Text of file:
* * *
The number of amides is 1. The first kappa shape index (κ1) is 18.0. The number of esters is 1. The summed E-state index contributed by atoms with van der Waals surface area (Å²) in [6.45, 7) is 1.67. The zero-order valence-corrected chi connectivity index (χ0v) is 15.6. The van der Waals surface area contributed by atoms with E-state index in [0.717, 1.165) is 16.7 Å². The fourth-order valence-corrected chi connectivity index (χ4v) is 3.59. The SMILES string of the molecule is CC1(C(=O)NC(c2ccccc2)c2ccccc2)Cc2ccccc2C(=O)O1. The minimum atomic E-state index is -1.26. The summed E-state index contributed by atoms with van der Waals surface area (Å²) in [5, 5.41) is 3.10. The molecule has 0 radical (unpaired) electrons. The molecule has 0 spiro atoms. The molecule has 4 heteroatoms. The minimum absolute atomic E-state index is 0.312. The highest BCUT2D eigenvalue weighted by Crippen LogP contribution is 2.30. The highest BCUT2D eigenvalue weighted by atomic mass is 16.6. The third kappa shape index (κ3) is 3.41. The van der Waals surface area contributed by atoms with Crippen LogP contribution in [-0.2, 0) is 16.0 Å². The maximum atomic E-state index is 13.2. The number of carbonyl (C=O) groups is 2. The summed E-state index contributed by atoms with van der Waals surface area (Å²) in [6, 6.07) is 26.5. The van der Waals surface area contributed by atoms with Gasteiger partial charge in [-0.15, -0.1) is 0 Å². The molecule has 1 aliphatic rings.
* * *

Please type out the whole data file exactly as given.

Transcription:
The number of amides is 1. The first kappa shape index (κ1) is 18.0. The number of esters is 1. The summed E-state index contributed by atoms with van der Waals surface area (Å²) in [6.45, 7) is 1.67. The zero-order valence-corrected chi connectivity index (χ0v) is 15.6. The van der Waals surface area contributed by atoms with E-state index in [0.717, 1.165) is 16.7 Å². The fourth-order valence-corrected chi connectivity index (χ4v) is 3.59. The SMILES string of the molecule is CC1(C(=O)NC(c2ccccc2)c2ccccc2)Cc2ccccc2C(=O)O1. The minimum atomic E-state index is -1.26. The summed E-state index contributed by atoms with van der Waals surface area (Å²) in [5, 5.41) is 3.10. The molecule has 0 radical (unpaired) electrons. The molecule has 0 spiro atoms. The molecule has 4 heteroatoms. The minimum absolute atomic E-state index is 0.312. The highest BCUT2D eigenvalue weighted by Crippen LogP contribution is 2.30. The highest BCUT2D eigenvalue weighted by atomic mass is 16.6. The third kappa shape index (κ3) is 3.41. The van der Waals surface area contributed by atoms with Crippen LogP contribution in [-0.2, 0) is 16.0 Å². The maximum atomic E-state index is 13.2. The number of carbonyl (C=O) groups is 2. The summed E-state index contributed by atoms with van der Waals surface area (Å²) in [6, 6.07) is 26.5. The van der Waals surface area contributed by atoms with Gasteiger partial charge in [-0.15, -0.1) is 0 Å². The molecule has 1 aliphatic rings.